What’s it all about?
A pair of identical twins and their identical twin servants are cruelly separated as children by a freak storm at sea; this was a constant watery thorn in the side of Shakespearean travellers, it would seem. Years later they all find themselves in the same city, wearing the same clothes – What do you mean ‘coincidence too far?’ This is Shakespeare – leading to much comic confusion.
Oh, and their estranged father has been sentenced to death. But they don’t know that and it’s not nearly as funny as the whole “I don’t know you” “Yes you do” malarkey, so we’ll gloss over it.
Who’s in it?
Matthew Needham and Jamie Wilkes are brilliant as the Ephesus-dwelling Antipholus and Dromio; Needham seasoning his near-constant consternation with a beautiful line in bemused eyes, Wilkes delivering a master class in clowning and physical comedy.
As cameos go, Stefan Adegbola’s Pinch, called upon to cure Antipholus’ madness, makes a striking impression, part Gandalf, part Timothy Claypole.
What should I look out for?
The physicality that director Blanche McIntyre has brought to her first Globe production. Her Comedy Of Errors is filled with fish-flinging, squid-slapping, nipple-crippling, People’s Elbow-delivering slapstick that is a joy to watch on a late summer evening. Make sure you get to your seats – or standing area – early as it kicks off even before the show proper begins.
Possibly the template for every “My wife/girlfriend/mother-in-law is so fat” joke ever delivered. Is it okay because it’s spoken by a Shakespearean character rather than a red-faced comic in a working man’s club? I’m not sure.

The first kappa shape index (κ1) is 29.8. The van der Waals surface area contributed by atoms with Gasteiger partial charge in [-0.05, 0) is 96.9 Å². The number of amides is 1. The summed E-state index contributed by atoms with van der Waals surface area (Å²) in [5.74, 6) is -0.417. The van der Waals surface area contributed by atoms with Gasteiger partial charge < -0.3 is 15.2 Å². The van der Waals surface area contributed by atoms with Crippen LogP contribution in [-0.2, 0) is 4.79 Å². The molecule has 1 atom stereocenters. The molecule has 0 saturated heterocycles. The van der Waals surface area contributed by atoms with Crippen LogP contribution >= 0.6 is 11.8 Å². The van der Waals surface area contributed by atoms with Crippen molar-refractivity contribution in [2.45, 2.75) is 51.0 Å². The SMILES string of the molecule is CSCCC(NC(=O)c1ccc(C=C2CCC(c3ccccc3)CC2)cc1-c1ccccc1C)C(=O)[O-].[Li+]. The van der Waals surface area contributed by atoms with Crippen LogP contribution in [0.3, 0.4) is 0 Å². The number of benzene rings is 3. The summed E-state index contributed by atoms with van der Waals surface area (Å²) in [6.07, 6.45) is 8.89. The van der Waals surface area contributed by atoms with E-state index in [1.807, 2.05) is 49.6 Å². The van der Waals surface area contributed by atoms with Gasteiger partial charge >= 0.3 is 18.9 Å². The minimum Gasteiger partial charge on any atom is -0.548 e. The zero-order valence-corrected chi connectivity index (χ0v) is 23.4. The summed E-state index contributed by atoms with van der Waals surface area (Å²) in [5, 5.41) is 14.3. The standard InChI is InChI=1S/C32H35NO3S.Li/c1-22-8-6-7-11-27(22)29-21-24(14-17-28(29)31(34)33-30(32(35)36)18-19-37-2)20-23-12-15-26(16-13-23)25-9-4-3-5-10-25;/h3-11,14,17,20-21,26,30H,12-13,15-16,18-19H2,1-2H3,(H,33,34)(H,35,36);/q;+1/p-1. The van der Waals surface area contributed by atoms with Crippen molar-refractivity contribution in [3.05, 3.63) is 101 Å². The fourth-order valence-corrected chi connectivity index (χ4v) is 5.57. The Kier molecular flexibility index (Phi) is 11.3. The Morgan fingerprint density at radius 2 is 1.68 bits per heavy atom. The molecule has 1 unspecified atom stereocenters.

The nods to, or pinching from, Friends, Harry Potter and even Loony Tunes that add to the impressively controlled chaos.
In a nutshell?
More hilarious anarchy than you can shake a fish, cat or identity-confused servant at.
What’s being said on Twitter?
@Tarryn_Rich Comedy of Errors at @The_Globe was amazing yesterday! You know Shakespheare’s been done well when you can effortlessly understand it!
@OliverTilney Great time @The_Globe for The Comedy of Errors last night. Very funny. @jamwilkes playing like a seasoned pro! Well done all round.
Will I like it?
While the speed at which some cast members charge through their lines means some of the Bard’s linguistic wit may be lost thought the Globe’s open roof, McIntyre and fight director Kevin McCurdy have packed so much physical comedy into two and a quarter hours that this is probably one of London’s funniest evenings out.
The Comedy Of Errors is playing at Shakespeare’s Globe until 12 October. You can book tickets through the theatre’s website.